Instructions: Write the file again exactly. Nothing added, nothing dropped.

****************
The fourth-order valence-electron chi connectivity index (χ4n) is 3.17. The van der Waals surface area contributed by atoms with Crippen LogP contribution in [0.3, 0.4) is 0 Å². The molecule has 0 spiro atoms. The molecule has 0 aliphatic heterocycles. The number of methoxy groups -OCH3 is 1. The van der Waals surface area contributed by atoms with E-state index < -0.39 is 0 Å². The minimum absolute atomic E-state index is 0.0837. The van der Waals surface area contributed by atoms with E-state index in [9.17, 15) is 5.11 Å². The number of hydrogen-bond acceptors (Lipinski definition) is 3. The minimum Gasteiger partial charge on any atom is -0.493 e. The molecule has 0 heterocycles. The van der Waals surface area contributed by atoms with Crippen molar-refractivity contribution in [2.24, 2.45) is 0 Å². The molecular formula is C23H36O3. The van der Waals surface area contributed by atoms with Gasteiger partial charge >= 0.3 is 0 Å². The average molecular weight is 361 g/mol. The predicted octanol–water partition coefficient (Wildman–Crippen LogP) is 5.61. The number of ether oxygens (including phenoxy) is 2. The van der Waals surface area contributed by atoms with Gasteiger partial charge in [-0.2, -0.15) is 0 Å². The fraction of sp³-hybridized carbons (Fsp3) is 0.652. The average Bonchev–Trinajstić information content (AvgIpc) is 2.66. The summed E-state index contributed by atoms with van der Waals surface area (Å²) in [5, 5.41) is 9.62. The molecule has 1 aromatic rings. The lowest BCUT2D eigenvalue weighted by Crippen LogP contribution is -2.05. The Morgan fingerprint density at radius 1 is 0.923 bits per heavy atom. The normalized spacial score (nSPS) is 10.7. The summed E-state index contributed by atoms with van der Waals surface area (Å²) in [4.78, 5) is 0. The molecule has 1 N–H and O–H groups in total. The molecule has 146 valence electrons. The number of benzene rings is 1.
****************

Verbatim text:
The fourth-order valence-electron chi connectivity index (χ4n) is 3.17. The van der Waals surface area contributed by atoms with Crippen LogP contribution in [0.3, 0.4) is 0 Å². The molecule has 0 spiro atoms. The molecule has 0 aliphatic heterocycles. The number of methoxy groups -OCH3 is 1. The van der Waals surface area contributed by atoms with E-state index < -0.39 is 0 Å². The minimum absolute atomic E-state index is 0.0837. The van der Waals surface area contributed by atoms with E-state index in [9.17, 15) is 5.11 Å². The number of hydrogen-bond acceptors (Lipinski definition) is 3. The minimum Gasteiger partial charge on any atom is -0.493 e. The molecule has 0 heterocycles. The van der Waals surface area contributed by atoms with Crippen molar-refractivity contribution in [2.24, 2.45) is 0 Å². The molecular formula is C23H36O3. The van der Waals surface area contributed by atoms with Gasteiger partial charge >= 0.3 is 0 Å². The average molecular weight is 361 g/mol. The predicted octanol–water partition coefficient (Wildman–Crippen LogP) is 5.61. The number of ether oxygens (including phenoxy) is 2. The van der Waals surface area contributed by atoms with Gasteiger partial charge in [-0.2, -0.15) is 0 Å². The fraction of sp³-hybridized carbons (Fsp3) is 0.652. The average Bonchev–Trinajstić information content (AvgIpc) is 2.66. The summed E-state index contributed by atoms with van der Waals surface area (Å²) in [5, 5.41) is 9.62. The molecule has 1 aromatic rings. The lowest BCUT2D eigenvalue weighted by Crippen LogP contribution is -2.05. The Morgan fingerprint density at radius 1 is 0.923 bits per heavy atom. The normalized spacial score (nSPS) is 10.7. The summed E-state index contributed by atoms with van der Waals surface area (Å²) in [4.78, 5) is 0. The molecule has 1 N–H and O–H groups in total. The molecule has 146 valence electrons. The number of benzene rings is 1.